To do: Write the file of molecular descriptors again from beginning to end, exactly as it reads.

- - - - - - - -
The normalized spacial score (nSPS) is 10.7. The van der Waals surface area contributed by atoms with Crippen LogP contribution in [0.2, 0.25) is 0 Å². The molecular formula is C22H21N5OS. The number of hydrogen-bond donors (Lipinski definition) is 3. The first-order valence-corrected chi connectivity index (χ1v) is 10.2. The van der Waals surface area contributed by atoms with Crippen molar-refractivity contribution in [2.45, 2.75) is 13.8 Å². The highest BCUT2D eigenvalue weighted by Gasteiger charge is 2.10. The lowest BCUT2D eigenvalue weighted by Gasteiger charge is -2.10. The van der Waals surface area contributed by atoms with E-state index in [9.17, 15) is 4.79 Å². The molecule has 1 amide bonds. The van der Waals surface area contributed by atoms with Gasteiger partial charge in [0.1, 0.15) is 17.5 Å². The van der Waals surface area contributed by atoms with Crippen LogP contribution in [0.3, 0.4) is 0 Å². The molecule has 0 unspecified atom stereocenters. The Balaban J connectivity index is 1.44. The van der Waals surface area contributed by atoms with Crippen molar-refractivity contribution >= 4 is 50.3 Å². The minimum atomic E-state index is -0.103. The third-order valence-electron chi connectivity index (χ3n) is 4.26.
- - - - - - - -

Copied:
The normalized spacial score (nSPS) is 10.7. The van der Waals surface area contributed by atoms with Crippen LogP contribution in [0.2, 0.25) is 0 Å². The molecular formula is C22H21N5OS. The number of hydrogen-bond donors (Lipinski definition) is 3. The first-order valence-corrected chi connectivity index (χ1v) is 10.2. The van der Waals surface area contributed by atoms with Crippen molar-refractivity contribution in [2.45, 2.75) is 13.8 Å². The highest BCUT2D eigenvalue weighted by Gasteiger charge is 2.10. The lowest BCUT2D eigenvalue weighted by Gasteiger charge is -2.10. The van der Waals surface area contributed by atoms with E-state index in [9.17, 15) is 4.79 Å². The molecule has 1 amide bonds. The van der Waals surface area contributed by atoms with Gasteiger partial charge in [0.1, 0.15) is 17.5 Å². The van der Waals surface area contributed by atoms with Crippen LogP contribution in [0.3, 0.4) is 0 Å². The molecule has 0 unspecified atom stereocenters. The Balaban J connectivity index is 1.44. The van der Waals surface area contributed by atoms with Crippen molar-refractivity contribution >= 4 is 50.3 Å². The minimum atomic E-state index is -0.103. The third-order valence-electron chi connectivity index (χ3n) is 4.26.